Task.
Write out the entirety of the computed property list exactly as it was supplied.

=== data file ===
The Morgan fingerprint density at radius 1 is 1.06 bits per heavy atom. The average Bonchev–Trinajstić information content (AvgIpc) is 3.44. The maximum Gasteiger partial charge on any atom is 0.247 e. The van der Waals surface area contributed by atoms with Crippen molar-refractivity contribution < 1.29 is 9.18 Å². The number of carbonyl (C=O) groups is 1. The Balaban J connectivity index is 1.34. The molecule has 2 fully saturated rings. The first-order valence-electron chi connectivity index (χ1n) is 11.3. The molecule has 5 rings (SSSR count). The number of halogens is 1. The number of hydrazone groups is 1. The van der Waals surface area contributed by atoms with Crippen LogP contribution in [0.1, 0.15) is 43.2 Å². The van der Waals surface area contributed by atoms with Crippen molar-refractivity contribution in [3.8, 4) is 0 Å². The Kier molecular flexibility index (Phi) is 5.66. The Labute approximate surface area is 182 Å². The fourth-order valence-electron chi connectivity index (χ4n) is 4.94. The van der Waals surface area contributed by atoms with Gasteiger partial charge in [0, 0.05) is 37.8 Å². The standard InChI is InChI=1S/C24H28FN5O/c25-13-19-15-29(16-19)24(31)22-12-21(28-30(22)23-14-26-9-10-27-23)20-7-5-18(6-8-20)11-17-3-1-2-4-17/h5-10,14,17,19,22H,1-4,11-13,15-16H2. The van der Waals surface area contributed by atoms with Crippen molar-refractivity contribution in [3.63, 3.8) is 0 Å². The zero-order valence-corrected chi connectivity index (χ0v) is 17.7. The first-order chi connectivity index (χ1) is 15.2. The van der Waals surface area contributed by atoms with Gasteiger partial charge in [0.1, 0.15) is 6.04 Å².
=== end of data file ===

The Morgan fingerprint density at radius 1 is 1.06 bits per heavy atom. The average Bonchev–Trinajstić information content (AvgIpc) is 3.44. The maximum Gasteiger partial charge on any atom is 0.247 e. The van der Waals surface area contributed by atoms with Crippen molar-refractivity contribution < 1.29 is 9.18 Å². The number of carbonyl (C=O) groups is 1. The Balaban J connectivity index is 1.34. The molecule has 2 fully saturated rings. The first-order valence-electron chi connectivity index (χ1n) is 11.3. The molecule has 5 rings (SSSR count). The number of halogens is 1. The number of hydrazone groups is 1. The van der Waals surface area contributed by atoms with Crippen LogP contribution in [0.1, 0.15) is 43.2 Å². The van der Waals surface area contributed by atoms with Crippen molar-refractivity contribution in [3.8, 4) is 0 Å². The Kier molecular flexibility index (Phi) is 5.66. The Labute approximate surface area is 182 Å². The fourth-order valence-electron chi connectivity index (χ4n) is 4.94. The van der Waals surface area contributed by atoms with Gasteiger partial charge in [0, 0.05) is 37.8 Å². The standard InChI is InChI=1S/C24H28FN5O/c25-13-19-15-29(16-19)24(31)22-12-21(28-30(22)23-14-26-9-10-27-23)20-7-5-18(6-8-20)11-17-3-1-2-4-17/h5-10,14,17,19,22H,1-4,11-13,15-16H2. The van der Waals surface area contributed by atoms with Crippen molar-refractivity contribution in [3.63, 3.8) is 0 Å². The zero-order valence-corrected chi connectivity index (χ0v) is 17.7. The first-order chi connectivity index (χ1) is 15.2. The van der Waals surface area contributed by atoms with Gasteiger partial charge in [0.1, 0.15) is 6.04 Å².